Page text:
Own Woolworths (ASX:WOW) shares? Here’s how the retail giant is using AI to combat self-serve cheats

Woolworths is introducing more technology for self-serve.

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a woman ponders products on a supermarket shelf while holding a tin in one hand and holding her chin with the other.

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Investors of Woolworths Group Ltd (ASX: WOW) shares may be interested to learn about the latest technology that the supermarket business is implementing at its checkouts to increase the accuracy of the process.

New AI technology

Woolworths is working with Tiliter Retail to install new smart scales. This new technology, according to reporting by News.com.au, will automatically weigh and identify products without barcodes. At the moment, there are 36 stores that already have these devices installed.

According to the report, the “hypersensitive” cameras can tell the difference between different types of the same vegetables (for example capsicums), but it will also be able to tell the difference between organic and non-organic.

How does this process actually work?

The scales can recognise an item in less than 200 milliseconds, then it shows on the screen what it thinks is the item. Customers can change the item on the screen manually, but it can alert staff if the AI is sure about what it thinks the product is.

It was reported that by News.com.au that the scales can also identify non-produce items like wallets, phones, photos, and barcoded items.

All of this is part of the company’s new ‘scan and go’ program. Shoppers can scan items with barcodes as they put them into their trolley/basket as they shop. The new scales will help speed up the process for produce items at the checkout. Shoppers can pay on their phone once all items have been scanned. Woolworths stores that support the Scan&Go system have a “special exit” for customer’s using the program which requires them to scan a QR code at the exit.

Two of the main benefits of the ‘scan and go’ system, according to Woolworths, is that it is fast and allows customers to track their spending as they shop, which is useful for budgeting.

How are Woolworths shares performing?

Over the last six months, the Woolworths share price has risen by 13%. The last year shows a gain of 21%.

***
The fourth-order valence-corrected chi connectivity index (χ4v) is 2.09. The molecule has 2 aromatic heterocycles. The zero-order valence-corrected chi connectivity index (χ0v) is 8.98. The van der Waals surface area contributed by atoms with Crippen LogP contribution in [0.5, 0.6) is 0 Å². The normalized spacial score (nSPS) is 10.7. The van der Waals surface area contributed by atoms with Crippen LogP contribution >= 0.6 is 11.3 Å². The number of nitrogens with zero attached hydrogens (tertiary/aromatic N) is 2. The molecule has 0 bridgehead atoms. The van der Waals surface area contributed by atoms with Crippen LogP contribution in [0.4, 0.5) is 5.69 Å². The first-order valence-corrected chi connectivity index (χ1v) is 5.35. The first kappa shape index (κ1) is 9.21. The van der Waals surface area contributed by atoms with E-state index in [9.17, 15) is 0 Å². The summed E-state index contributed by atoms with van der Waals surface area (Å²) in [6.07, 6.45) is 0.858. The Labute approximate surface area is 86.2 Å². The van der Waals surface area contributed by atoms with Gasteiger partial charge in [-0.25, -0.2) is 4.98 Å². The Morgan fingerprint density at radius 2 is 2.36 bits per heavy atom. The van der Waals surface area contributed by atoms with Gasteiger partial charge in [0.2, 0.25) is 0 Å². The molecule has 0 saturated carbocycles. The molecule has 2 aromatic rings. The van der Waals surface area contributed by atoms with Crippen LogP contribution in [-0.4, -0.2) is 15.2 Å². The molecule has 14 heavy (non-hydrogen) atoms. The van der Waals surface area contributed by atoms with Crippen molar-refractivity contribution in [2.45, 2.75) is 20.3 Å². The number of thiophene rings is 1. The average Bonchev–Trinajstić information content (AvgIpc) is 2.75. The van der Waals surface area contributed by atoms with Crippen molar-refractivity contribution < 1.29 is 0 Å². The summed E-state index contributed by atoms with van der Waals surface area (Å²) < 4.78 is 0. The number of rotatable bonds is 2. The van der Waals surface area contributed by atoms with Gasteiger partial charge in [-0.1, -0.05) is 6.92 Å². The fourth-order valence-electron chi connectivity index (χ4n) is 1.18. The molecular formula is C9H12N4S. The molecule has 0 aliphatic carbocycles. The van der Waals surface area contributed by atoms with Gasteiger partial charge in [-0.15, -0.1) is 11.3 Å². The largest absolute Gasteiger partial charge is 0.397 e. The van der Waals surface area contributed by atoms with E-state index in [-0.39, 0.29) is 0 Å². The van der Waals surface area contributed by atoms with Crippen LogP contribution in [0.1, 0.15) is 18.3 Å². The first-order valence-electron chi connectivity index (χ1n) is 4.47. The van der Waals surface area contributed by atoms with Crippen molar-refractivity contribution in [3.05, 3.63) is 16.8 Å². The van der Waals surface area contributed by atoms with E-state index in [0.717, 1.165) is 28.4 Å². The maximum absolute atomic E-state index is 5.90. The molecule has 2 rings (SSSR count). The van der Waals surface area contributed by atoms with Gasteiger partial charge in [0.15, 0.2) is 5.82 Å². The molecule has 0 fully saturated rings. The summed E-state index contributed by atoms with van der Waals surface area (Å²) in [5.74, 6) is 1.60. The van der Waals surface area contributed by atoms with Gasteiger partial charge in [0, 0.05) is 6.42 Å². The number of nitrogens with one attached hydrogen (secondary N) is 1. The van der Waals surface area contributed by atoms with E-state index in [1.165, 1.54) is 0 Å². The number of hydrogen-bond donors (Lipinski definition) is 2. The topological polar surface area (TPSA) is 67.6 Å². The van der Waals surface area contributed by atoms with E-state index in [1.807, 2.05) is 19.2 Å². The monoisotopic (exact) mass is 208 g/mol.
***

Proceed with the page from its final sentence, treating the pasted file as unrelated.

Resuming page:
Woolworths has been experiencing a higher level of demand for its food and drink as Aussies (from cities like Sydney and Melbourne) are restricted in how and where they can purchase food. That predominately led to people shopping at local supermarkets like Woolworths.

FY21 saw Australian supermarket sales rise 5.4% to $44.4 billion. Across the whole Woolworths business, (which includes New Zealand and Big W), e-commerce sales rose by 63.3% to $4.74 billion.

In a trading update for the first weight weeks of FY22, Woolworths said that Australian food total sales were up 4.5%, which was being compared against growth of 11.9% in the prior corresponding period.

In the medium-term, each year it’s expecting to open 10 to 25 new full range supermarkets and five to 15 new Metro Food stores. Woolworths is also expecting to open three to four New Zealand Countdown stores.

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Motley Fool contributor Tristan Harrison has no position in any of the stocks mentioned. The Motley Fool Australia’s parent company Motley Fool Holdings Inc. has no position in any of the stocks mentioned. The Motley Fool Australia has no position in any of the stocks mentioned. The Motley Fool has a disclosure policy. This article contains general investment advice only (under AFSL 400691). Authorised by Bruce Jackson.

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